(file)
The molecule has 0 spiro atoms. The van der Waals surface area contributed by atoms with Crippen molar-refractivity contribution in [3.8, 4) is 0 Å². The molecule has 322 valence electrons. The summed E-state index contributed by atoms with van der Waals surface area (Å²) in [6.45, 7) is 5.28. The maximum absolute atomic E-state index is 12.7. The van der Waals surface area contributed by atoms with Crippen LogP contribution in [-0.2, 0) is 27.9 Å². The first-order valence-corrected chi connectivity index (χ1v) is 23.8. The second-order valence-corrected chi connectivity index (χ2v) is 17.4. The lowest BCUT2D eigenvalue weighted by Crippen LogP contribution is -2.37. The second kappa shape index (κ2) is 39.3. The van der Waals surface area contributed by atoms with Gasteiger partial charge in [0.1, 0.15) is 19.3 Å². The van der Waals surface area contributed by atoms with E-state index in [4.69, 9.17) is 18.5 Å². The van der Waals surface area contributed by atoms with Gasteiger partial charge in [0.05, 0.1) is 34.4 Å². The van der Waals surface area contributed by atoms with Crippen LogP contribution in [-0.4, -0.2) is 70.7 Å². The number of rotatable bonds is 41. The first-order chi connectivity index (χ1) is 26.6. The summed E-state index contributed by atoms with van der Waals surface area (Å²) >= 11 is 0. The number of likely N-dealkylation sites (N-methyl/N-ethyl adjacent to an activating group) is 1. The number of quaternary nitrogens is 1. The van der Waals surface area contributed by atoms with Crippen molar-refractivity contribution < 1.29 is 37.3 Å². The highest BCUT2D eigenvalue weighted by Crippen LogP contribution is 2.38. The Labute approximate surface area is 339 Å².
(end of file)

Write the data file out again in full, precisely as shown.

The molecule has 0 spiro atoms. The van der Waals surface area contributed by atoms with Crippen molar-refractivity contribution in [3.8, 4) is 0 Å². The molecule has 322 valence electrons. The summed E-state index contributed by atoms with van der Waals surface area (Å²) in [6.45, 7) is 5.28. The maximum absolute atomic E-state index is 12.7. The van der Waals surface area contributed by atoms with Crippen LogP contribution in [-0.2, 0) is 27.9 Å². The first-order valence-corrected chi connectivity index (χ1v) is 23.8. The second-order valence-corrected chi connectivity index (χ2v) is 17.4. The lowest BCUT2D eigenvalue weighted by Crippen LogP contribution is -2.37. The second kappa shape index (κ2) is 39.3. The van der Waals surface area contributed by atoms with Gasteiger partial charge in [0.1, 0.15) is 19.3 Å². The van der Waals surface area contributed by atoms with E-state index in [4.69, 9.17) is 18.5 Å². The van der Waals surface area contributed by atoms with Gasteiger partial charge in [0.05, 0.1) is 34.4 Å². The van der Waals surface area contributed by atoms with Crippen LogP contribution in [-0.4, -0.2) is 70.7 Å². The number of rotatable bonds is 41. The first-order chi connectivity index (χ1) is 26.6. The summed E-state index contributed by atoms with van der Waals surface area (Å²) >= 11 is 0. The number of likely N-dealkylation sites (N-methyl/N-ethyl adjacent to an activating group) is 1. The number of quaternary nitrogens is 1. The van der Waals surface area contributed by atoms with Crippen molar-refractivity contribution < 1.29 is 37.3 Å². The highest BCUT2D eigenvalue weighted by Crippen LogP contribution is 2.38. The Labute approximate surface area is 339 Å².